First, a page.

# Sizing an AC Servo Motor for lifting pallets

I am trying to size a servo motor and my basic physics and math is so rusted that I can't figure out how to go about it? The scenario is as follows: I need to lift an object in the vertical direction against gravity. The object has a mass of 30kg. It is lifted to a height of 1m. It takes 5 sec to lift the object. I want to select a servo motor which is capable of doing this task. I have two options for the mechanism, rack and pinion (R&P) or lead screw (LS). I want the lifting to be done in three sections

1. Acceleration of 250 mm/s^2 for 1 sec. distance covered is 125mm
2. Constant velocity of 250 mm/s for 3 sec. distance covered is 750mm.
3. Deceleration of 250 mm/s^2 for 1 sec. distance covered is 125mm.

First thing is the power of the motor. From basic physics I know that

Weight (force) = mass x g = 30 x 10 = 300N
Work = Force x Distance = 30 x 1 = 300Nm
Power = Work/time = 300/5 = 60W


This is the base Power if I add in some friction and a safety factor I would say that 100W-120W should be enough. But I have serious doubts about this calculation.

1. Is the power calculation same when I have a Rack and Pinion or a Lead Screw?
2. The downwards force due to gravity in case of Lead screw is acting at an angle on the screw threads so should I be resolving that weight component?
3. What happens to the equations in case of downward motion?

I was doing some online research and many factors came up in sizing of servos. For example the Inertia ratio, velocity profile, max torque, RMS torque . I found a forum post which suggested calculating motor RPM based on linear distance and pitch of the lead screw . Then calculating the motor torque using this relationship Torque = 30 x Power / pi x RPM .

But this formula is not accounting for the required velocity and acceleration

1. Also how can I find the inertia ratio for a vertical moving load? Do I need to calculate the inertia of my payload when the payload is moving in linear direction only?

I want to understand the basic principles to the sizing so I can size the motor for a belt or a rack and pinion or any other mechanism. Any help or guidance is appreciated.

• First (unfortunately) you need to clarify what you mean by "servo motor". To an industrial machine builder, it's a motor that's optimized for use in a servomechanism. To a robotics hobbyist DIY type, it's a model airplane servo. They're two entirely different things. Maybe link to a sample of what you mean? Dec 5, 2019 at 21:20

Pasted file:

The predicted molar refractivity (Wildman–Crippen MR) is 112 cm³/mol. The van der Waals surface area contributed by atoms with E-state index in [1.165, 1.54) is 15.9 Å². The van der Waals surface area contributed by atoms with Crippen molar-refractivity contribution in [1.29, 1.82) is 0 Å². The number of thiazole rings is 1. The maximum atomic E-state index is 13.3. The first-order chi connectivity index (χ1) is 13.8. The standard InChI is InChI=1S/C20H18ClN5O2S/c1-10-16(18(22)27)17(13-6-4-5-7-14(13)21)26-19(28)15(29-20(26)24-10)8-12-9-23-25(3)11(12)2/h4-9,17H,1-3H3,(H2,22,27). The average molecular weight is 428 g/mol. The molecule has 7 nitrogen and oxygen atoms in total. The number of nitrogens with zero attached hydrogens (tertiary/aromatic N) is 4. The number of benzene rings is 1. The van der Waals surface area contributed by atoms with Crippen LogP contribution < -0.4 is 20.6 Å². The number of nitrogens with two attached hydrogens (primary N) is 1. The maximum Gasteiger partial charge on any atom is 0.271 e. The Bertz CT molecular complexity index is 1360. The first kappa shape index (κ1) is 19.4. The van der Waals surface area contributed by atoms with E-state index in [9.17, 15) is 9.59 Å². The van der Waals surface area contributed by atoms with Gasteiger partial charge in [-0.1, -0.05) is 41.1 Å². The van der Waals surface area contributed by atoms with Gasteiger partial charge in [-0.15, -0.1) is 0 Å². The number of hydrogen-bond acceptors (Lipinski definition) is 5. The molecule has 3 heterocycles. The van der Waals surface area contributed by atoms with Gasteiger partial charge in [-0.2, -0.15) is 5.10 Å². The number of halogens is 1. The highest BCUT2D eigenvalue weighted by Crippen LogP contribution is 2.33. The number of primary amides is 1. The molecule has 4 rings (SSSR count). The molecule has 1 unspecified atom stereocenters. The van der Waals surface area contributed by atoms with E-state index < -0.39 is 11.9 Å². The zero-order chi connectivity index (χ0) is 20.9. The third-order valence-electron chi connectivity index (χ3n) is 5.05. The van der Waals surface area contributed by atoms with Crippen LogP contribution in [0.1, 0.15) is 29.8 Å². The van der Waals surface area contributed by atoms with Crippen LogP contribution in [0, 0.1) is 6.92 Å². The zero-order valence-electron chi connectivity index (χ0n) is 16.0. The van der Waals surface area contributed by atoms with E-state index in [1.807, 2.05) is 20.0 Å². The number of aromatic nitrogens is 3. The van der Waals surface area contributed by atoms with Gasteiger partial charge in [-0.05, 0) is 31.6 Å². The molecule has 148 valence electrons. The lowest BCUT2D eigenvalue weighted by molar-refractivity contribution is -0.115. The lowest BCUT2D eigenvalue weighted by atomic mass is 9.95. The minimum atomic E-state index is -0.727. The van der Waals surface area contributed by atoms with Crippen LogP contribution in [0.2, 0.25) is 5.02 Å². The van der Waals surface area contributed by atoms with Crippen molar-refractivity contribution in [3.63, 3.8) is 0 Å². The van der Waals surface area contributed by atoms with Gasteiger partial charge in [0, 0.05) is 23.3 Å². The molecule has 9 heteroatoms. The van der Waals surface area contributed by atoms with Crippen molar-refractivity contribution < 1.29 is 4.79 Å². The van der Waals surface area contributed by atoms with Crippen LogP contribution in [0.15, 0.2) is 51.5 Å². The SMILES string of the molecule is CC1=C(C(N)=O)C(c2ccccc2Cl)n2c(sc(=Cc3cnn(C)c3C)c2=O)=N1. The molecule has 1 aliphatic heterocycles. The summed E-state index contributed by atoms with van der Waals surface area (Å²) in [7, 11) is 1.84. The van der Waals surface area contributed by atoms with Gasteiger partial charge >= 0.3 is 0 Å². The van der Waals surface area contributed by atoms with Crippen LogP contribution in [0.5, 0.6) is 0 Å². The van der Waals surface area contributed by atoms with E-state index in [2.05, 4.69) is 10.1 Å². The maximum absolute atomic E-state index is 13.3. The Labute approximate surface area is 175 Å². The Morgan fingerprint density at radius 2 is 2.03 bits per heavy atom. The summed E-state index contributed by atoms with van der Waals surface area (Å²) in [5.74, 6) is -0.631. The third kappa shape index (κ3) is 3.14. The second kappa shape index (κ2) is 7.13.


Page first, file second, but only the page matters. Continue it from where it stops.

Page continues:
• @TimWescott I hope the title is more clear now. I couldn't find any specific tags though Dec 5, 2019 at 21:34

Is the power calculation same when I have a Rack and Pinion or a Lead Screw?

Yes and no. Either power calculation needs to take the efficiency of the gearing into account, but you can pretty much count on the efficiency of the rack & pinion being much better than the lead screw.

In fact, lead screws (and worm gears) are often used because they have poor efficiency. Such screw-based gears often have an efficiency less than 50%, and if a gear train has an efficiency less than 50%, then when you take torque off of the input shaft the output will lock; this provides a built-in safety mechanism (or, in the case of driving a large inertial load, a built-in mechanism for destroying gearboxes when the output shaft stops and the load just keeps on going).

The downwards force due to gravity in case of Lead screw is acting at an angle on the screw threads so should I be resolving that weight component?

Not if you have the efficiency as a percent. The torque you need to apply to the mechanism is the torque you'd apply to a frictionless mechanism divided by the efficiency. So for your 30kg mass moving at 0.25m/s, the upward force is roughly 300N (taking $$g = 10 \mathrm{m / s^2}$$ because I'm lazy), the power exerted on the mass is then 75W, so the power exerted on a 40% efficient lead screw would be 187.5W. You'd then need to use the distance/turn spec of the screw to turn that into a torque. The calculation for the rack & pinion is the same except that the efficiency will be different.

What happens to the equations in case of downward motion?

Then the gearbox losses help to brake the motion, instead of hindering. This means that the behavior is asymmetrical. I don't have the exact numbers, but for the case of efficiency greater than 50%, you don't need much torque, and for the case of efficiency less than 50%, you actually need to "push" the geartrain to work against friction.

After giving this some thought I think now I understand more clearly what to do. There is three torques associated to the three stages of motion. 1. The accelerated motion a = 250mm/s^2 2. The constant speed motion a = 0 3. The deceleration with a = -250mm/s^2

The first two torques are of interest for me as they will give me maximum and nominal torque. (The deceleration section will depend on the efficiency of my gear train. But in no case will that torque be more than the acceleration torque.)

My load is 300N, to cause an acceleration of 0.25 m/s^2 in the upward direction I need a net force of 0.25x30 = 7.5N. So the total upward force needed is 300 + 7.5 N = 307.5N. Using the gear train efficiency I can then calculate, as pointed out by TimeWescott, the actual force needed to generate this acceleration and then the turn ration to find the torque. This will be by maximum torque.

For constant speed motion the required upward force will be same as the load. The rest of the calculation for nominal torque will be the same.

For the inertia ratio I will find the load inertia from this formula

Torque = (Jload +Jmotor) x alpha Max torque is calculated and linear acceleration (0.25) can be converted to angular acceleration (alpha) for a lead screw. Jmotor can be found in the datasheet. I can then find the Jload and use it to find the inertia ratio of load and motor.